Friday, October 24, 2014

Have a Terrifying Halloween! (Shakespeare)

(GCH) Roman Childmolester Polanski (1971); Geoffrey Wright (2006); Rupert Goold (2010)
Where do readers go? (
If there's one thing we as North Americans love in our scary movies it's Satanism and blasphemy, which scares us and keeps us in our place.

And who better to provide it than the translator of the KJV of the Bible and other popular literature? 
Double, double toil and trouble!
(The Collected Works of Shakespeare and the Judeo-Christian Bible are the two of the most popular pieces of English lit and have been for quite some time, which is no coincidence thanks to King James and Edward de Vere). Act 1 Scene 1 of Macbeth:

The Three Witches' recipe appears at the beginning of Macbeth, Act IV, Scene 1: William  Shakespeare. The Globe Illustrated Shakespeare: The Complete Works Annotated. Howard Staunton (ed.), New York: Gramercy Books, 1993.
A dark Cave. In the middle, a Caldron boiling. Thunder.
                Enter the three Witches.
       WITCH 1.  Thrice the brinded* cat hath mew'd.
       [*brinded: having obscure dark streaks or flecks on gray]
       WITCH 2.  Thrice and once, the hedge-pig whin'd. 
       WITCH 3.  Harpier cries:—'tis time! 'tis time! 
       WITCH 1.  Round about the caldron go; 
    In the poison'd entrails throw.— 
    Toad, that under cold stone, 
    Days and nights has thirty-one;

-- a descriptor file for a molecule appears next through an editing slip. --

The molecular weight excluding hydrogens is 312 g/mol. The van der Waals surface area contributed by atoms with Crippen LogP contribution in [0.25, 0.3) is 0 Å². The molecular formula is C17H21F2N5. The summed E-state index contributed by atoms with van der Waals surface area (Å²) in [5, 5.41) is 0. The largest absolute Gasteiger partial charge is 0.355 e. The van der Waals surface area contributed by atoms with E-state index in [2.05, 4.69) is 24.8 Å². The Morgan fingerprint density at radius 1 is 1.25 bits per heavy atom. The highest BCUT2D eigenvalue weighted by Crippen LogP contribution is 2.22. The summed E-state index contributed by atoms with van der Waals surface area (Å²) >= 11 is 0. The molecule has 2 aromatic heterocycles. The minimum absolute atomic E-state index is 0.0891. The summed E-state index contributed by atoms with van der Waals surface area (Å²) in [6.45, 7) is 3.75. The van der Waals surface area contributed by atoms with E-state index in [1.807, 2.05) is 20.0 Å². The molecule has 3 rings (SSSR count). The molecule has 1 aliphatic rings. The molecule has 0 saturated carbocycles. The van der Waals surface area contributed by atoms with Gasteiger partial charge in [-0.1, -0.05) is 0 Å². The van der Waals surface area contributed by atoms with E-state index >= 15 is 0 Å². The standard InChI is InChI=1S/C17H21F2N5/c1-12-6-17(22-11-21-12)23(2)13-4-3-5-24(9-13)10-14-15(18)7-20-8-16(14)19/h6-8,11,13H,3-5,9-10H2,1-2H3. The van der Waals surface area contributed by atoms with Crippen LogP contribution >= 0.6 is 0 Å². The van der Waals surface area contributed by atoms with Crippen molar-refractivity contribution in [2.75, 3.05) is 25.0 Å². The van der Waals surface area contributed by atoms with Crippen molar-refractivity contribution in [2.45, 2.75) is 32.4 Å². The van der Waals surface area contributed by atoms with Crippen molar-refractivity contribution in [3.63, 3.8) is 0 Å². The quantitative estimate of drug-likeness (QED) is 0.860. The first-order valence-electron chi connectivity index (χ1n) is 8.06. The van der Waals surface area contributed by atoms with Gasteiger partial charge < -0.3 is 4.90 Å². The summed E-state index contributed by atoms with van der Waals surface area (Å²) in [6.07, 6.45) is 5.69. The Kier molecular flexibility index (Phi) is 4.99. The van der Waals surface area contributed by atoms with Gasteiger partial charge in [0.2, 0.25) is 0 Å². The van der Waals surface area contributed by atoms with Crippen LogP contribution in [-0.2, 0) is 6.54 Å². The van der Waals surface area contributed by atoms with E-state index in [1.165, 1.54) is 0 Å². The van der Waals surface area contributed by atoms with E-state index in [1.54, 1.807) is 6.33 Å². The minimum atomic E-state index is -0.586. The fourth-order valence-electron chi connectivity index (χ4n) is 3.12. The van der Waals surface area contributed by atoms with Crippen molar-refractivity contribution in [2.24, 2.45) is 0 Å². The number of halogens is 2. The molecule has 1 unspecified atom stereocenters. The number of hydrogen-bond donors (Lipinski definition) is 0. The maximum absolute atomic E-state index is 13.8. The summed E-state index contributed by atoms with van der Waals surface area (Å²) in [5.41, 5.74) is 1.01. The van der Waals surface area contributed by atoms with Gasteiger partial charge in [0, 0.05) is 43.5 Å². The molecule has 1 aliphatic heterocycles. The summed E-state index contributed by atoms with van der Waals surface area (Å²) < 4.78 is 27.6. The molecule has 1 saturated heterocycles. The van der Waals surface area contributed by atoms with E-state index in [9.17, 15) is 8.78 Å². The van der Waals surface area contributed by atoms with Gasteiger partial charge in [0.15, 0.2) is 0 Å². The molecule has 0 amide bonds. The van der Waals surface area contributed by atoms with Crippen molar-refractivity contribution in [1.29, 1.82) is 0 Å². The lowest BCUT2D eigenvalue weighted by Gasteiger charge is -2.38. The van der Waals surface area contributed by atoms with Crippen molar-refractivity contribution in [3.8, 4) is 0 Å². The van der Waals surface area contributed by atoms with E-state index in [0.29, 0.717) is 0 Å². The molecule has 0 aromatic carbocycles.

Swelter'd venom sleeping got, 
    Boil thou first i' the charmed pot! 
       ALL.  Double, double toil and trouble; 
    Fire burn, and caldron bubble.

I will kill you and eat you says the naga to the frog (
      WITCH 2.  Fillet of a fenny snake, 
    In the caldron boil and bake; 
    Eye of newt, and toe of frog, 
    Wool of bat, and tongue of dog, 
    Adder's fork, and blind-worm's sting, 
    Lizard's leg, and owlet's wing,— 
    For a charm of powerful trouble, 
    Like a hell-broth boil and bubble. 
       ALL.  Double, double toil and trouble; 
    Fire burn, and caldron bubble. 
       WITCH 3.  Scale of dragon; tooth of wolf; 
    Witches' mummy; maw and gulf* [mouth and throat]
    Of the ravin'd salt-sea shark; 
    Root of hemlock digg'd i the dark; 
    Liver of blaspheming Jew; 
    Gall of goat, and slips of yew 
    Sliver'd in the moon's eclipse; 
    Nose of Turk, and Tartar's lips; 
    Finger of birth-strangled babe 
    Ditch-deliver'd by a drab,*—  [prostitute]
    Make the gruel thick and slab: 
    Add thereto a tiger's chaudron,*  [entrails]
    For the ingrediants of our caldron. 
       ALL.  Double, double toil and trouble; 
    Fire burn, and caldron bubble. 
       WITCH 2.  Cool it with a baboon's blood, 
    Then the charm is firm and good.

Horrible Witches
(ABC News, Oct. 22) Now the head witch has been chased out of Christendom proper, DC, and into a hinterland, AL, but she and her brood still make trouble, trouble, toil and trouble for anyone who comes in contact with Sarah Caribou Barbie Palins, Alaska's garish First Family. (Macbeth, Act 1, Scene 1)

I'm not a crone, and my witches are not trash.
Thunder and lightning. 
          Enter three WITCHES.

     First Witch:
When shall we three meet again?
In thunder, lightning, or in rain?
     Second Witch:
When the hurlyburly's done,
When the battle's lost and won.
     Third Witch:
That will be ere the set of sun.
     First Witch:
Where the place?
     Second Witch:
Upon the heath.
      Third Witch:
There to meet with Macbeth.
     First Witch:
I come, Graymalkin!
     Second Witch:
Paddock calls.
     Third Witch:
Fair is foul, and foul is fair:
Hover through the fog and filthy air.
          Exeunt. More
There are tell-tale signs of the true author (de Vere Society Australia)

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